In his new book, “The Unconquerable World,” Jonathan Schell explains how “people’s war” came to be the dominant form of international conflict in the nuclear age. People’s war subordinates all aspects of warfare to politics, because only through politics can the strength of the people be harnessed to defeat an enemy that is materially more powerful.

Some people’s wars are violent (Vietnam) and some are not (the collapse of the Soviet Union, the defeat of apartheid in South Africa). What they all have in common is a concerted challenge to an oppressive or imperialist force. Though the Americans do not see themselves as oppressors or imperialists — they see themselves as liberators — and claim the insurgency is not a national movement, the current situation in Iraq has many earmarks of a people’s war.

A central aspect of the conflict is the use of the media as a weapon. It appears the hostage-taking tactics utilized by some Iraqi militants are meant to draw the world’s attention to the attack on Fallujah so that pressure will be brought to bear on the United States to back off. Though these kidnappings have a slapdash, improvised quality to them, they’ve been effective in ways that even their perpetrators hadn’t dreamed of.

The kidnapping of three Japanese civilians galvanized Japan for a week and forced its citizens to consider their government’s real reasons for sending Japan Self-Defense Forces to Iraq. Prime Minister Junichiro Koizumi said he would not be blackmailed into pulling the SDF out of Samawah. They are in Iraq for ostensibly humanitarian (rebuilding infrastructure) and long-term strategic (Japan wants Iraqi oil) reasons, but the kidnappings made plain the immediate reason, which is politics.

The SDF are there because Japan needs to show solidarity with its greatest ally, the United States. The militants understand this as well as anyone. By taking hostages, they called Tokyo’s “humanitarian” bluff and provoked the Japanese people into thinking. (The militants must have been howling with glee when U.S. Vice President Dick Cheney arrived in Japan for a meeting with Koizumi as the hostage crisis peaked. They couldn’t have asked for better timing.)

The militants also gained unwitting allies in the families of the hostages, who immediately applied pressure on the government to bring back the troops if that would guarantee their loved ones’ release. The media, demonstrating its usual lack of perspective, allowed the families to hog the airwaves. The backlash was swift, with many people saying the hostages were naive and reckless and their families selfish and unreasonable. The weeklies were particularly harsh.

Nevertheless, the militants got what they wanted, namely wider recognition of the Iraq situation from their point of view. Whether or not the insurgency represents a minority of the Iraqi population, as the Americans claim, has become less important than the fact that many Japanese are now aware that U.S. forces have killed a lot of people in Fallujah over the past two weeks.

The Arabic news service, Al-Jazeera, can thus be seen as either a valuable tool or an exploitable dupe. Americans have repeatedly said that the service plays into the hands of extremists, and have done whatever they can to shut Al-Jazeera out of Iraq. Al-Jazeera’s existence is what makes tactics like hostage-taking effective — the kidnappers did not contact the Japanese government directly, they just dropped a video off at Al-Jazeera — but condemning Al-Jazeera for playing such a role is like condemning skyscrapers because they make better targets for terrorists.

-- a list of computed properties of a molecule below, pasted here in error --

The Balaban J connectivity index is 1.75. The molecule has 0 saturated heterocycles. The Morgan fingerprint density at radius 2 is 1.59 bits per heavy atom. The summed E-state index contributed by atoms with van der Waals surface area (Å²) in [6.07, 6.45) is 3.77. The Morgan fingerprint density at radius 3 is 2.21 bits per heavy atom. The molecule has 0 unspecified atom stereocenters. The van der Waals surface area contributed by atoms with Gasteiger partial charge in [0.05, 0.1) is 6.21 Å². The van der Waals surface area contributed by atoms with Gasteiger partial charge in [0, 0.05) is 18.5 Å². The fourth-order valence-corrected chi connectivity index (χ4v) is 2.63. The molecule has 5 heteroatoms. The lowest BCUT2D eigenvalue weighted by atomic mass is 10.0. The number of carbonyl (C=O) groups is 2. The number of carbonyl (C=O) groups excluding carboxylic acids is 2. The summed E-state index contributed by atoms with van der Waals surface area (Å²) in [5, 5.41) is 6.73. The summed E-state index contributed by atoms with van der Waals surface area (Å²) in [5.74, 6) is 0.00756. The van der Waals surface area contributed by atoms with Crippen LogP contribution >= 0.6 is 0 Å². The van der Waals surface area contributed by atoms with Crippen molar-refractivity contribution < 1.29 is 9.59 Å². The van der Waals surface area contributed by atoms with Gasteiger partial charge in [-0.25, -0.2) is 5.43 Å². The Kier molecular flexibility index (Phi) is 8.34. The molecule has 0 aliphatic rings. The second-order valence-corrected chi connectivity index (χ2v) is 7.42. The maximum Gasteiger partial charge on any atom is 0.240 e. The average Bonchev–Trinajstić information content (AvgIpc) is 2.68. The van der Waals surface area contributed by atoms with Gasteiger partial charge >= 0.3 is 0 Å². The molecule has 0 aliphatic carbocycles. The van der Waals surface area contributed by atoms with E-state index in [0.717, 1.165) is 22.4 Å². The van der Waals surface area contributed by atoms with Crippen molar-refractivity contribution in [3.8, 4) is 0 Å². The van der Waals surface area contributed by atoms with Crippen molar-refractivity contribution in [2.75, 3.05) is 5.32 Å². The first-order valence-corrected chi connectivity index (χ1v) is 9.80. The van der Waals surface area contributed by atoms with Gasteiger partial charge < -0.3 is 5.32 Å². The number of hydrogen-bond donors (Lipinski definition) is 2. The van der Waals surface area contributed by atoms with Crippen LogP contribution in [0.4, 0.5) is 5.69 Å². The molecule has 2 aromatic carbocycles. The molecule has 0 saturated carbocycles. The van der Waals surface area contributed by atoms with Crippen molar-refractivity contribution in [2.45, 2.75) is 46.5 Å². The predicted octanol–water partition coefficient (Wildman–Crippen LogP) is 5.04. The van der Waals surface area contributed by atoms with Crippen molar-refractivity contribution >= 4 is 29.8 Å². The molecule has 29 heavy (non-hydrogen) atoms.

Al-Jazeera has become a central player in the Iraq conflict since it is the main source of information for most Iraqis, and as such it has tried to act responsibly. It edits out the more disturbing images from the videos it receives from militant groups. The service even opened its facilities to Japanese media. Last Monday, a TV Asahi reporter was allowed in the newsroom — something, apparently, the news service has never done before — and she discussed the kidnapping candidly with a news director, who said “We really want to help.”

The Japanese government didn’t act like it wanted the kind of help Al-Jazeera provides. Last Tuesday, it told members of the official hostage crisis team not to talk to reporters because doing so might jeopardize the lives of the hostages. Given the general feeling that the crisis team was groping in the dark, the move seemed to be aimed at controlling spin.

Japanese reporters told foreign media that the government’s reticence forced them to turn to Al-Jazeera for information. Several outlets talked directly to Mazhar al-Delemi, the self-appointed “mediator,” and everyone picked up the story that the militants initially decided not to release the hostages because Koizumi called them “terrorists.”

“I’d like you to consider whether discussing the matter [of Koizumi’s ‘terrorist’ comment] helps get the hostages released,” Chief Cabinet Secretary Yasuo Fukuda told the press last Wednesday, acknowledging that he received the information the way everyone did, through the media. The public reaction, like the public reaction to the kidnappings, then got back to the militants via Al-Jazeera faster than you could say “credibility gap,” and seems to have had something to do with the hostages’ eventual release. And so it goes, back and forth, over the heads of governments and others who are materially more powerful. The camcorder is mightier than the sword.